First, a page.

A couple of weeks ago, I decided that I needed to get out on my bicycle more often. In general, my idea was pretty sound. Specifically, though, I made a major mistake in making this decision on a day that the thermometer hit 32 degrees Celsius (that’s about 90 for those of you working in Fahrenheit). I decided to head to my not-so-local library to pick up some light summer reading. After heading out of the house and then returning three times for my a) helmet, b) backpack, and c) bicycle lock, I was on my way!
Before long, I learned some important lessons:
1) The trip to the library is much hillier and much longer than I thought.
2) An alternative explanation is that I am older and less fit than I imagine myself to be.
3) It is also possible that both of the previous points are true.
4) Not all of our local children are aware that they should a) wear helmets, b) ride on the right side of the road, and c), ride single file as opposed to four abreast. The consequence of ignoring these rules is that they almost collided with a sweaty, overheated, not-so-fit woman who simply wanted to pick up a couple of beach reads.
When I reached the library, having narrowly missed knocking down a few local children, I was sorely regretting not going back to the house a fourth time in order to retrieve a water bottle. A very nice lady at the library seemed concerned about whether I could safely get myself back home. I assured her that I was just fine, checked out my books, and made my escape. Somehow, it seemed to me that riding back fast was my best strategy – after all, I’d be home in my air-conditioned house sooner that way!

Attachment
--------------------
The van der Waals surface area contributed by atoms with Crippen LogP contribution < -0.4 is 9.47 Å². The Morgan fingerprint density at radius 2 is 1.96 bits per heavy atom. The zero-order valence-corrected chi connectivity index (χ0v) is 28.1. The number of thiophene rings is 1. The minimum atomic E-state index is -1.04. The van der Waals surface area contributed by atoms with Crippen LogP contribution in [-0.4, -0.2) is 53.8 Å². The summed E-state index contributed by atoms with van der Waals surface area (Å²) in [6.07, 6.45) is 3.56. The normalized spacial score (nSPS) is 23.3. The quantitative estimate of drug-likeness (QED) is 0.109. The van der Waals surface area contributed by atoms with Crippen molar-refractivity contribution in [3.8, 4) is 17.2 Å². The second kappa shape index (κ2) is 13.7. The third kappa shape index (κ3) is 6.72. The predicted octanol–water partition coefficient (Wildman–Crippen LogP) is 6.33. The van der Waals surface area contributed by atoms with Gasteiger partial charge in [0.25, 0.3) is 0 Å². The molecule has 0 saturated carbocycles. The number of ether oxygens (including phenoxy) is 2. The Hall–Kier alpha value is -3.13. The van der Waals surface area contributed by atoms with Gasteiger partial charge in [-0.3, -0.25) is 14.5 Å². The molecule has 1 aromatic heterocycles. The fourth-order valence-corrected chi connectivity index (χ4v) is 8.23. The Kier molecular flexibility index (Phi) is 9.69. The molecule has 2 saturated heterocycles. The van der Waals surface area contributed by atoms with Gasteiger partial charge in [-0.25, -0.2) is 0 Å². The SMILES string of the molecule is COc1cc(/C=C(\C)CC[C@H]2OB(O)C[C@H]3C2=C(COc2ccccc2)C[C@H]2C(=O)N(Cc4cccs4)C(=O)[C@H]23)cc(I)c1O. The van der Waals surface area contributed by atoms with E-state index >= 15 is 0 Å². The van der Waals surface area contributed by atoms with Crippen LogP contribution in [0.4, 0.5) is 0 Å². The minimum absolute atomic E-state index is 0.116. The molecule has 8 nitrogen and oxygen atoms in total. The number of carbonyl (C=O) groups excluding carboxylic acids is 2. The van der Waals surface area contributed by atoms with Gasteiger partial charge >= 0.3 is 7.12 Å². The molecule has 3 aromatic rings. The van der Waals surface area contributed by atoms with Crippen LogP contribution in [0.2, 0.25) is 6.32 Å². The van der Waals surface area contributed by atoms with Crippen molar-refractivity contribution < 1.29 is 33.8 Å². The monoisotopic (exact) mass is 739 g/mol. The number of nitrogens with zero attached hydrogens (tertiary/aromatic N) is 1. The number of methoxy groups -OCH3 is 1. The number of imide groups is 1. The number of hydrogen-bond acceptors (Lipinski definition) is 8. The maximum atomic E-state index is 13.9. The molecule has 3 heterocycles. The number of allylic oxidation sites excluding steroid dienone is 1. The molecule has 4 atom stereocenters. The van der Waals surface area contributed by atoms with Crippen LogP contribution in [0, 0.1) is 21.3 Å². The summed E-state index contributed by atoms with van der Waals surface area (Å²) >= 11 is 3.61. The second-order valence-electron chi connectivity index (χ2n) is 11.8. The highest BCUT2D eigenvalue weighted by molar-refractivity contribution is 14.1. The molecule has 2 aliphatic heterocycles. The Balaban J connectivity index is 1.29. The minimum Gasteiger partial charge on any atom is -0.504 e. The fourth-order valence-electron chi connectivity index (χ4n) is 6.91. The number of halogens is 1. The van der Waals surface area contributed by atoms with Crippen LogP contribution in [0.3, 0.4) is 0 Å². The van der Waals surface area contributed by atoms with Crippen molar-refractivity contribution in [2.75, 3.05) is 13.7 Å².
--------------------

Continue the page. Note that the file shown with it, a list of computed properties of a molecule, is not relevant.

Things seemed to be going pretty smoothly until I arrived home, got off my bicycle, and almost fell down. Quite sensibly, I thought, I poured myself a very large glass of ice water from the refrigerator, and downed it.
It rapidly came right back up.
As I slowly sipped a second, room temperature glass of water, I reflected on the error of my ways. I know better than to head out on one of the hottest days of the year for a vigorous bicycle ride with no water.
The day after my folly, my husband and I watched our town’s Canada Day parade with Dr. Stephen Cheung, Canada Research Chair and Professor in Brock University’s Department of Kinesiology. An avid cyclist, Dr. Cheung researches the effects of extreme temperatures on human physiology. In addition to having published numerous research articles, he has written Cutting-Edge Cycling (with Hunter Allen) and Advanced Environmental Exercise Physiology. Even if I hadn’t known better, I certainly know someone who does.
Meet Dr. Cheung here. He is being interviewed by two bright young scholars (his own children): http://www.youtube.com/watch?v=vmB0CYm77Ac
Enjoy the weather, but don't overdo it in the extreme heat!